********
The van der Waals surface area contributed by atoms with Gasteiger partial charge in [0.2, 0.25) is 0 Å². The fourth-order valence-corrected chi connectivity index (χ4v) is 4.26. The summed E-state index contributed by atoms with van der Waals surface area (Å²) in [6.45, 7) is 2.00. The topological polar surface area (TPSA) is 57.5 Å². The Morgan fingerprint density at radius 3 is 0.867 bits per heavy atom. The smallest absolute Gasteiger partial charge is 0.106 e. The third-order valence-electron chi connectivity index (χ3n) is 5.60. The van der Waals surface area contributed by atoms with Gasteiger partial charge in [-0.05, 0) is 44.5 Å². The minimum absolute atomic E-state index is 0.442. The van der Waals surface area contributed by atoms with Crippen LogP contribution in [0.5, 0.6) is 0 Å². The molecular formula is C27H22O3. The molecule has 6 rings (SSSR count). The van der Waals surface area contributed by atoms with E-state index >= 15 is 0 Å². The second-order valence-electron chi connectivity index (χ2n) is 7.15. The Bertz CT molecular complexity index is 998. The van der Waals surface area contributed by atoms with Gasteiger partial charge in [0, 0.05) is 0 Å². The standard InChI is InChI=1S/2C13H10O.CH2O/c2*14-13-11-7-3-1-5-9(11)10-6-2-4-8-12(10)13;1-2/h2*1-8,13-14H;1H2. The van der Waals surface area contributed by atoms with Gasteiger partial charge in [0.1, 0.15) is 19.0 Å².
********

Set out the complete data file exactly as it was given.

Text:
The van der Waals surface area contributed by atoms with Gasteiger partial charge in [0.2, 0.25) is 0 Å². The fourth-order valence-corrected chi connectivity index (χ4v) is 4.26. The summed E-state index contributed by atoms with van der Waals surface area (Å²) in [6.45, 7) is 2.00. The topological polar surface area (TPSA) is 57.5 Å². The Morgan fingerprint density at radius 3 is 0.867 bits per heavy atom. The smallest absolute Gasteiger partial charge is 0.106 e. The third-order valence-electron chi connectivity index (χ3n) is 5.60. The van der Waals surface area contributed by atoms with Gasteiger partial charge in [-0.05, 0) is 44.5 Å². The minimum absolute atomic E-state index is 0.442. The van der Waals surface area contributed by atoms with Crippen LogP contribution in [0.5, 0.6) is 0 Å². The molecular formula is C27H22O3. The molecule has 6 rings (SSSR count). The van der Waals surface area contributed by atoms with E-state index >= 15 is 0 Å². The second-order valence-electron chi connectivity index (χ2n) is 7.15. The Bertz CT molecular complexity index is 998. The van der Waals surface area contributed by atoms with Gasteiger partial charge in [0, 0.05) is 0 Å². The standard InChI is InChI=1S/2C13H10O.CH2O/c2*14-13-11-7-3-1-5-9(11)10-6-2-4-8-12(10)13;1-2/h2*1-8,13-14H;1H2. The van der Waals surface area contributed by atoms with Gasteiger partial charge in [0.1, 0.15) is 19.0 Å².